Epistasis Blog

From the Computational Genetics Laboratory at the University of Pennsylvania (www.epistasis.org)

Saturday, December 02, 2006

MDR 101 - Part 3 - Analysis

After addressing quality control issues and filtering your SNPs to a reasonable subset it is time for an MDR analysis. First, make sure you are using the latest version of the open-source MDR software. Follow the link on www.epistasis.org for the newest version.

The first step is to load your file in the Analysis tab. Check the sample file distributed with the software for the data format. If you successfully load the data you can view it with the View Datafile button. The Datafile Information area will show the name of the file, the path, and number of subjects (i.e. instances), the number of SNPs (i.e. attributes/variables), and the ratio of cases to controls. Note that the current version of MDR will only load datasets with up to about 10^6 SNPs. A future version will allow you to load bigger datasets. Running MDR on more than 100 or 1000 SNPs will probably require a fast C version optimized for high-performance computing. Download libmdr from here if you want to write a C program.

Once you are sure you have loaded the right data you are ready to run an MDR analysis. Feel free to use the default settings to run a quick MDR analysis by pushing the Run Analysis button. Go to the Configuration Tab to change the settings. Here is what each setting is used for.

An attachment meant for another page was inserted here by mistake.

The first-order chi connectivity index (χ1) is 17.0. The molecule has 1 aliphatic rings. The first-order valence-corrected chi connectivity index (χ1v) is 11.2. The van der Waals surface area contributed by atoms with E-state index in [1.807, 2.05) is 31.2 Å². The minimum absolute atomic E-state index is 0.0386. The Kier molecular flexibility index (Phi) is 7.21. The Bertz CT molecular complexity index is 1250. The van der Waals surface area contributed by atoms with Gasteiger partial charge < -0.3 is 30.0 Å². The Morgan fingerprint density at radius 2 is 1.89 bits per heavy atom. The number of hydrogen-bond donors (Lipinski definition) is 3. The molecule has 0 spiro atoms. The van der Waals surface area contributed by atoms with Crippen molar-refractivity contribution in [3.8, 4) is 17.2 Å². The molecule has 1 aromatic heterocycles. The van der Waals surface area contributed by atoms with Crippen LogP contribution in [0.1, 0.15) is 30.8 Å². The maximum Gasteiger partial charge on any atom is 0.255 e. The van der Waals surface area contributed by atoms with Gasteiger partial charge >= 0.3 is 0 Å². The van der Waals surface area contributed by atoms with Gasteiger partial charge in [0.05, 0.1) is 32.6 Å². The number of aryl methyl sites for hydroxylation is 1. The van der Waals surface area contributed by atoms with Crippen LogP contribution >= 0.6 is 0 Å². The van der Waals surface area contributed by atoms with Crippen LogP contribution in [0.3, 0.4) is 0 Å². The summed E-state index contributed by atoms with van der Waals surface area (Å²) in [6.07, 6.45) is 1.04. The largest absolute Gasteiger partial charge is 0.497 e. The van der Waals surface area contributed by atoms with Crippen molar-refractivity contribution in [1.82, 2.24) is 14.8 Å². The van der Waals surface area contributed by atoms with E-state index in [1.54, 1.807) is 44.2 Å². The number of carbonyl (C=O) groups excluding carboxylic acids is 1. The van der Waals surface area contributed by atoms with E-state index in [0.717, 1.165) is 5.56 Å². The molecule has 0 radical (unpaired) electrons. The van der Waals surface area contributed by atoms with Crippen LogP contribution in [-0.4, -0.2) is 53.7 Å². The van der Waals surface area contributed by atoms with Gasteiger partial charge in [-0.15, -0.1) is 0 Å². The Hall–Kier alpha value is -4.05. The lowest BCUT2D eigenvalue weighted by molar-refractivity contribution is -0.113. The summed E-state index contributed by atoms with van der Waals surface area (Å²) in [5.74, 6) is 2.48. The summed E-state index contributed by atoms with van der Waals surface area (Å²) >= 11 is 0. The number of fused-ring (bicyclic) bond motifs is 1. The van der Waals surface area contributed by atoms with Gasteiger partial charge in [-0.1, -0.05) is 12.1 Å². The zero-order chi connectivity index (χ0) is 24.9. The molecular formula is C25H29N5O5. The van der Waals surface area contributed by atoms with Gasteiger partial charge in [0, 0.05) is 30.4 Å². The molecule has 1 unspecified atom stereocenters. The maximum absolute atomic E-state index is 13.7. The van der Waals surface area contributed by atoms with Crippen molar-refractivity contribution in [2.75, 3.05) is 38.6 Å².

Random Seed: The random seed controls how the dataset is divided into different parts if cross-validation is used. Running MDR using the same random seed should give the same results from run to run as long as the other settings are the same. Feel free to run MDR using different random seeds to see how the results differ when your data is divided differently. Across 10 runs you should get similar results if you have a detectable signal. You really only need to do one seed for publication purposes.

Attribute Count Range: This tells MDR the order of the interactions to be considered. The default settings will return the best 1-, 2-, 3-, and 4-attribute models. In general, I rarely go above a 5-way interaction unless the dataset is very large (e.g. greater n=2000 instances).

Cross-Validation Count: This tells MDR how many pieces to divide your dataset into for cross-validation (CV). The default is 10-fold CV. This is what I almost always use. A 5-fold CV is ok too and will run faster.

Paired Analysis: This is used for datasets in which the cases and controls are paired or correlated in some way (i.e. matched). If this is checked MDR will keep the pairs together during cross-validation. Use this option if you have a 1:1 matched case control study or relatives such as discordant sib-pairs. We don't have an option for n:1 matching where n is greater than 1.

Tie Cells: This tells MDR how to treat genotype combinations for which there are an equal number of cases and controls. Set this to whatever you feel comfortable with. I usually use the default unless a collaborator wants something different.